Should I See a Counselor?

82 JBC 30:2 (2016): 82–85 C o uns el or’s Too lb ox “Should I See a Counselor?” by ELIZA HUIE Have you ever wondered if you or someone you love sh...
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JBC 30:2 (2016): 82–85

C o uns el or’s Too lb ox

“Should I See a Counselor?”

by ELIZA HUIE Have you ever wondered if you or someone you love should see a counselor? Perhaps you have been wrestling with whether or not the circumstance is really serious enough to warrant seeking formal help. The decision to talk to someone is an important one, and this article is intended to help you think through that decision. The following six questions can help identify some of the situations that may point to the need to see a counselor. Use them to assess yourself, or to guide a loved one or someone under your care to decide whether counseling is a good next step. Do you need a fresh perspective? One of the most commonly overlooked times to seek a counselor is when you need a fresh perspective on a matter. Have you already talked to your friends, family, and pastor and yet it still feels like you are in need of new insights and unbiased feedback? This is a good time to look for additional help. After all, there is safety in a multitude of counselors (Prov 11:14). Friends, family, and your faith community are a vital resource in your life as a believer, but an experienced counselor can be a helpful extension of that community. Someone who is not personally connected to your situation can create space for you to process things more objectively while bringing godly wisdom to bear on the problem. Eliza Huie is the assistant director of counseling at Life Counseling Center in Marriottsville, Maryland.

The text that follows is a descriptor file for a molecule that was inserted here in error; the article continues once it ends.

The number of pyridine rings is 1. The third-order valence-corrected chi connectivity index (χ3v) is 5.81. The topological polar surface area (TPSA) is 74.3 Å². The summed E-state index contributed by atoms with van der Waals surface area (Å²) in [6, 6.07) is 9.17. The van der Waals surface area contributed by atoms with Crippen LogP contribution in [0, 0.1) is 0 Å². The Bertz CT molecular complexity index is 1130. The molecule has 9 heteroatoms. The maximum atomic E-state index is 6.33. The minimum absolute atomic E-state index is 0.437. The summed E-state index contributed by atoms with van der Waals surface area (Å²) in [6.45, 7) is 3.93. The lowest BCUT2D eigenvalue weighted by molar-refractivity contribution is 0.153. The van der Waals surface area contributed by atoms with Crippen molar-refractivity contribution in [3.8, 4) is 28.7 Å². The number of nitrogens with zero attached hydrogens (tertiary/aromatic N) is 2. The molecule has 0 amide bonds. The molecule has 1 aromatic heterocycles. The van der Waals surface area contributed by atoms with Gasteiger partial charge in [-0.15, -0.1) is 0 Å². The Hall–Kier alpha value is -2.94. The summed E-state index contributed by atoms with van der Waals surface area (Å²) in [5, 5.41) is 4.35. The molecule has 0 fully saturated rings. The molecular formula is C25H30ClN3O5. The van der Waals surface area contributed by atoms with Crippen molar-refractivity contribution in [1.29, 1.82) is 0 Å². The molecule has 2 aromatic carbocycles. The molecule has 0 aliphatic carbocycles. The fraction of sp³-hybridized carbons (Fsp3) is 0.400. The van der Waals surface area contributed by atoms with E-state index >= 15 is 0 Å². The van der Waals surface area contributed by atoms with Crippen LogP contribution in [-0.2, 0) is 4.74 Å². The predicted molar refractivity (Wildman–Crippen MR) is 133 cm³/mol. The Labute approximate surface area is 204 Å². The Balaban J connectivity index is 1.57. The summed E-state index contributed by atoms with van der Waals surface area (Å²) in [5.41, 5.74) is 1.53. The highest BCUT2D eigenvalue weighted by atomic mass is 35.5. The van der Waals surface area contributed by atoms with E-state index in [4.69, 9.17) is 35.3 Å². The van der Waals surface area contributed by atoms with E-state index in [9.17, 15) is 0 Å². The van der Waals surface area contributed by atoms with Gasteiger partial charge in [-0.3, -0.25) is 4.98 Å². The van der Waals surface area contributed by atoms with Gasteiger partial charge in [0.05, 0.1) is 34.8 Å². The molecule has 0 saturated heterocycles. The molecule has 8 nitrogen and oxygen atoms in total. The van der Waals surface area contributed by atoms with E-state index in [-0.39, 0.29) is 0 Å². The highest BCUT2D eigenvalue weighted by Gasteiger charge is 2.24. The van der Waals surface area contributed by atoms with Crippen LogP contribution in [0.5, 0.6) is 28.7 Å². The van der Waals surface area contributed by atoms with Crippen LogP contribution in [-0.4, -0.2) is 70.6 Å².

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Are you feeling distressed or undone by something that has happened to you? Have you experienced a traumatic event like a personal assault or other violent incident? Have you survived a disaster? You should likely seek out counseling. Talking with someone can be a helpful way to learn how to process these difficult experiences. But there are other less dramatic occurrences that can also significantly unbalance your world. For example, the death of a family member, even if it was somewhat anticipated, can impact you in ways that are unfamiliar and challenging. A miscarriage is a terribly painful loss that can leave both mother and father with feelings of shock and isolation. Losing a job can also bring significant internal struggle and fears for the future. There are other sources of distressed feelings, too. Traumatic events can be experienced secondhand. It could be that someone close to you is dealing with a significant health crisis or has been victimized in some way. Do not underestimate the impact that seeing or learning of such experiences can have on you. Or perhaps you suppressed something painful that happened during your childhood. Such traumas can be blocked out or brushed over only to resurface years later. These are all issues a counselor can help you work through. A godly person who is trained in walking with people who have experienced these types of suffering can hold out a hope-filled perspective for the hardest of circumstances. Our God is the “Father of compassion and the God of all comfort” (2 Cor 1:3). He wants to comfort you. Counseling is one way he does this. Are you reacting poorly to life’s pressures? Life is full of pressures. In dealing with these challenges, there are both good and bad ways to respond. Some ways of coping are helpful and healthy. Appropriate exercise, time with friends, meditating on Scripture, praying, getting outdoors or creating a quiet space for yourself are all examples of constructive coping. But anxiety, irritability, and discouragement are common ways that people respond to stress and other pressures. Each of these reactions creates an opportunity to connect with God, and a wise counselor can help you do this. If you are coping with stress by abusing drugs